Should the worst happen and you're discovered after you kill your target, sometimes this is unavoidable and I'd have preferred to have the chance to sneak away myself. You're going to have to escape though and you can use a variety of methods to accomplish this, without resorting to combat. Altair is a nimble bugger and you should make sure you've done a lot of parkour to get used to the system; it's the best way to get the guards out of your hair.
You'll need to use high profile moves, sprinting for definite and you'll also want to tackle enemies or civilians to create chaos. Dive through market stalls and pick alternate routes over small beams, anything that allows you to break your pursuer's line of sight. I found that getting off the streets once I'd got some breathing space made for an excellent tactic, at one point I was able to round a corner and sit on a bench to fade away as my errant pursuers ran straight past me. Other times I wasn't so lucky and I made it to the rooftops, hid in a rooftop garden. At one point I was able to run across six separate buildings at breakneck speeds with a hoard of guards following me.
I reached the edge of the roof where I saw some birds, went into sprint mode and watched Altair execute a Leap of Faith fluidly from one movement to the next. That was fun!
If escape isn't for you, then there's always:
If you're cornered or you're just in the mood to leave a trail of bodies to upset the local guards, it's time to fight. Battles in Assassin's Creed can be huge affairs of many quick strokes against a large armed force of guards, or a quick exchange of blows as you break and run for a new area. Left Trigger allows you to lock onto an enemy and strafe around them, whilst RT puts Altair into a defensive stance.
If you are in normal stance you can execute combo attacks, step attacks and grabs. The combo attacks are a matter of timing and vary based on pressure; they can mean the difference between being diced by numerous guards or Altair getting away without a single block of DNA damage. The enemy AI is more aggressive and it will send men at you more than one at a time, looking for weak spots and getting multiple hits in.
You can freely switch between your weapons as you fight, using the hidden blade on downed foes if you're quick enough. The AI reacts to threats and the more you dispatch their men and leaders, the worse their morale becomes until they break and run.
If you're in defensive mode, you can execute grab breaks, counter attacks and dodges. The counter attacks are your best tool against a large number of foes and the timing is critical in that respect, it's not about button bashing. These are normally one hit kills against the weaker guards, but against guard leaders they become a knock-down or stun move.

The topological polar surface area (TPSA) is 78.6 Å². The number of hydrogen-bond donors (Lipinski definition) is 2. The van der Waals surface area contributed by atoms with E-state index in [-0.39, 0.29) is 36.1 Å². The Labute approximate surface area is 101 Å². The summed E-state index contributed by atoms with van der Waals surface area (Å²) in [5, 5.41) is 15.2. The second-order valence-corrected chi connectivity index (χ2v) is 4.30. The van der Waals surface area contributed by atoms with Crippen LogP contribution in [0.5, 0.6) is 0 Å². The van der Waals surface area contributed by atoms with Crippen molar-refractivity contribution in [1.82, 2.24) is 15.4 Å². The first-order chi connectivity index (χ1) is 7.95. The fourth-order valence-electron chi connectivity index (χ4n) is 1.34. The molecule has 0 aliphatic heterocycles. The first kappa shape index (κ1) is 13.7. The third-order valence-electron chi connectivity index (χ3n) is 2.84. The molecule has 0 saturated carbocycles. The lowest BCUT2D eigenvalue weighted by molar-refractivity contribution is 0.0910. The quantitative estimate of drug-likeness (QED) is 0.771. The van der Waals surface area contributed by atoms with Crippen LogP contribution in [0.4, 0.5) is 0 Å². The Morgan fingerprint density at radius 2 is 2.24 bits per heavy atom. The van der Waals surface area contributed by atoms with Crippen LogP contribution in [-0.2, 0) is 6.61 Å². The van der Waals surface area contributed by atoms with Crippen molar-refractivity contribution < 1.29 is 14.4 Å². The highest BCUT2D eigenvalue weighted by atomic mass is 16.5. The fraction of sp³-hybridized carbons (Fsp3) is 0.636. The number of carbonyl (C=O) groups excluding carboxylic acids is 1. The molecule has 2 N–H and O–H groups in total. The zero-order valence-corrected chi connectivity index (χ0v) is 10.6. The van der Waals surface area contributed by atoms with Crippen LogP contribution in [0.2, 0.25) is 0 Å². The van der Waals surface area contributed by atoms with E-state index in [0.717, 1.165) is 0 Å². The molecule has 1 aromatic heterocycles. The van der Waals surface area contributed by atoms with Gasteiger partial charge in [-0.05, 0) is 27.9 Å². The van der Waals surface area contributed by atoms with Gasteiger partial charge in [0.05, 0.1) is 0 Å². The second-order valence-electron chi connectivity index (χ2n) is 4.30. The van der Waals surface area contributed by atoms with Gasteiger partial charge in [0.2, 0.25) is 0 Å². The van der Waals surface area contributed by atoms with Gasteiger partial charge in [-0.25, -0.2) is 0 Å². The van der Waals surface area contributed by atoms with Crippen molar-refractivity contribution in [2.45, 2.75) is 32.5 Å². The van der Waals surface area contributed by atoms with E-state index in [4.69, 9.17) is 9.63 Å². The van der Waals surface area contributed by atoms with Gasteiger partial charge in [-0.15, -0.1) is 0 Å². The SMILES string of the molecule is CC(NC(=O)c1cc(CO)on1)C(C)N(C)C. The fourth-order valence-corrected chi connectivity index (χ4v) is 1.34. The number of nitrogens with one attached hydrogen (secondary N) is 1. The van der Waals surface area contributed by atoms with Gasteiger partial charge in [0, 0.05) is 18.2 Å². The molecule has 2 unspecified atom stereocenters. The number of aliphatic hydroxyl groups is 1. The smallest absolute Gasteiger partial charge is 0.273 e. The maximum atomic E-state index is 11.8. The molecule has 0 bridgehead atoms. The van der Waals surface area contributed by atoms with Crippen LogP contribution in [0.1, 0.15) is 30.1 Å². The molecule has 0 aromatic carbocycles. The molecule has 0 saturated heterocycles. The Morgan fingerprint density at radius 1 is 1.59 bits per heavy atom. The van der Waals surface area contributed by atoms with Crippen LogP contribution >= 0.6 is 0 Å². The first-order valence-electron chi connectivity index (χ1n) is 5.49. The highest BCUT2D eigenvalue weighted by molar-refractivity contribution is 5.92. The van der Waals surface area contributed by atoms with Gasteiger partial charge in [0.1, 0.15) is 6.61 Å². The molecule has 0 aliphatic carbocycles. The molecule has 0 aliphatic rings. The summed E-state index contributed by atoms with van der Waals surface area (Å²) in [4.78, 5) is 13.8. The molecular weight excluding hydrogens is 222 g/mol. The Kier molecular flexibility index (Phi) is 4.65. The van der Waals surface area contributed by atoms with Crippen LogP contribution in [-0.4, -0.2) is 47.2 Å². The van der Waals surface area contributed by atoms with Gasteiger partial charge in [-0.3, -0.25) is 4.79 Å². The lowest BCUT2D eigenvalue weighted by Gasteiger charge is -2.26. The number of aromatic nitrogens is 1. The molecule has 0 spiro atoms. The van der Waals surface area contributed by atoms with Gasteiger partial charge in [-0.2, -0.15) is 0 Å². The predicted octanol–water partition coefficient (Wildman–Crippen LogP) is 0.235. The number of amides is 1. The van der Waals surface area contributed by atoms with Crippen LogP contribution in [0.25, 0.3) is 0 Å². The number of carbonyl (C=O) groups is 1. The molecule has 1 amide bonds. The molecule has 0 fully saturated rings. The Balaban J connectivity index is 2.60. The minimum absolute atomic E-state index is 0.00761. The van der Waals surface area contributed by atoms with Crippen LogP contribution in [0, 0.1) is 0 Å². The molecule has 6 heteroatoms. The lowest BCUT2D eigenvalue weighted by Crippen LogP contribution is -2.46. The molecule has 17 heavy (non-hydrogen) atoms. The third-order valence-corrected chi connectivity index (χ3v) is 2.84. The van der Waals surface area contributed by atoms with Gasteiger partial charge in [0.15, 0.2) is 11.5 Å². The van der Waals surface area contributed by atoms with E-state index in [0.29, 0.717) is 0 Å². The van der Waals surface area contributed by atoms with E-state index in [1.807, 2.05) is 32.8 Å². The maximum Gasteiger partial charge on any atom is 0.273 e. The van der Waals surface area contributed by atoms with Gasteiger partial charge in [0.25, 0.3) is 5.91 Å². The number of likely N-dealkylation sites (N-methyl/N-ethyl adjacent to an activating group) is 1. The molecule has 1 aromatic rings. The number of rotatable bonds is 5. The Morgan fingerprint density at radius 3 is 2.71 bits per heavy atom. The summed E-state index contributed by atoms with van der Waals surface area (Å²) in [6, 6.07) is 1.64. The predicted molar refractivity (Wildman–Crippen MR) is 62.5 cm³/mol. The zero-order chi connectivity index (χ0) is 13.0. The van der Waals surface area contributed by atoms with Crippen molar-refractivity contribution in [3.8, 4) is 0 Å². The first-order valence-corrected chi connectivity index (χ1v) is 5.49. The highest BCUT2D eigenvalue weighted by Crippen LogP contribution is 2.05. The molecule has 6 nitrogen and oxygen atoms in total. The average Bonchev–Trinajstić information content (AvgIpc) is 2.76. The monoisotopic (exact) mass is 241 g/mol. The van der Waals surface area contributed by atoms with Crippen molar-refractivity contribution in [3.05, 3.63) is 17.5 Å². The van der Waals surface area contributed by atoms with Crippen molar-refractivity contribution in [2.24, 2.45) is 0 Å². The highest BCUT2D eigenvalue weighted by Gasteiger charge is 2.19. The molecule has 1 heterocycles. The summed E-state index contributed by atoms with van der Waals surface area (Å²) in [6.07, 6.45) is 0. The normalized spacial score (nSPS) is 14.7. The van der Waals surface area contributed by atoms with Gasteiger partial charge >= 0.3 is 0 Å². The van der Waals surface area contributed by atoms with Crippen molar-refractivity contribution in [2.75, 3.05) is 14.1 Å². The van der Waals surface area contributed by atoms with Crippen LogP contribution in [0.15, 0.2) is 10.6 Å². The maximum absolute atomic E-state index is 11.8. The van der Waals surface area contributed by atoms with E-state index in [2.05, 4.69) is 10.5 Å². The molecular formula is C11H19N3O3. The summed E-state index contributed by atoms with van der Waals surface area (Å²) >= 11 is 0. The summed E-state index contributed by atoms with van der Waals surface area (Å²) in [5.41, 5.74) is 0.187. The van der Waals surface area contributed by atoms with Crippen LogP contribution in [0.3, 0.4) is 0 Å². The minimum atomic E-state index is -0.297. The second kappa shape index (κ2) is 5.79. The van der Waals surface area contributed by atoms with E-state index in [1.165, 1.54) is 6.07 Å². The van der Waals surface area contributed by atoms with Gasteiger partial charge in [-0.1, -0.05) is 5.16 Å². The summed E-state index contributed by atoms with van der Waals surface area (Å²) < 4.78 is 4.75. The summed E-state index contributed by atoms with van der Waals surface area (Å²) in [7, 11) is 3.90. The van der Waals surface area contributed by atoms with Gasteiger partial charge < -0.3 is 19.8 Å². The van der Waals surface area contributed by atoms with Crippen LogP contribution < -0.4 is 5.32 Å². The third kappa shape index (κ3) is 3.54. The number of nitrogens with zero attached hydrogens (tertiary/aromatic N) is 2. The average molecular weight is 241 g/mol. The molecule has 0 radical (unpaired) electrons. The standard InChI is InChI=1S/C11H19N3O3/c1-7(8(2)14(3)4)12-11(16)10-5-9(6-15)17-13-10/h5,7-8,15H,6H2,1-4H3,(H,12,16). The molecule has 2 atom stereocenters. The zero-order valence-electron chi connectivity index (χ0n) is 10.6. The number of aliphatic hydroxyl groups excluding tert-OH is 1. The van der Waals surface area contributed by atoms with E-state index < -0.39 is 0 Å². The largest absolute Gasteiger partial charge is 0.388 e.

I found the combat system easy enough but it has depth to become quite tactical if you take the time to master the various moves.
Once you've escaped the guards and gotten back to the HQ, you are debriefed by the guy and usually sent back to the Assassin's fortress. Here you'll gain more insight into the story, new equipment and perhaps a new move. You'll also gain more DNA.
Rinse repeat is the order of the day from then on; this is where the game falls into repetition. The story assassinations are all different but the side-missions are painfully similar and there are 3 sectors to each city and 3 cities...and that means 9 areas where you have to rinse/repeat the same old same old.
I've talked a lot about the game play and the way you control Altair, sub-missions and all that. Now I'm going to spend some time on the other elements of the game:
Ok, pop up? POP UP in a next-gen game? I'm seriously peeved with certain aspects of the graphics here whilst I think the others are incredible. Assassin's Creed does a massively good job of bringing to life the world of the Third Crusade in terms of staggering long range vistas and some of the most beautiful city and land graphics to date. It's a visual feast for the eyes with subtle light/shadow and texture design that is absolutely breath taking. But it pops into view various objects in a rather jarring manner from time to time, this somewhat breaks the immersion and it's somewhat sad to see.
I'm really impressed with this area, the buildings and locations have been created with an architect's eye for detail, from historical blueprints and documents. They have been crafted to provide exhilarating parkour throughout the whole city so I can't fault the game on any of that at all. The walls and windows are rife with handholds and features that allow Altair to scale into the highest reaches of the game, coupled with the fluid design of these elements it's a truly fantastic experience to explore the three cities and the kingdom itself.
The model for Altair is fantastic, he's been created to have real character and he's unique amongst his brothers. He has several features about him that fit the character they designed, the peaked hood and the flowing garments all of which have been created to fit smoothly around him. The rest of the world is brought to life with the same amount of detail, the peasants and the guards have a visual appeal to them based on the city they come from and the very area they inhabit within that city.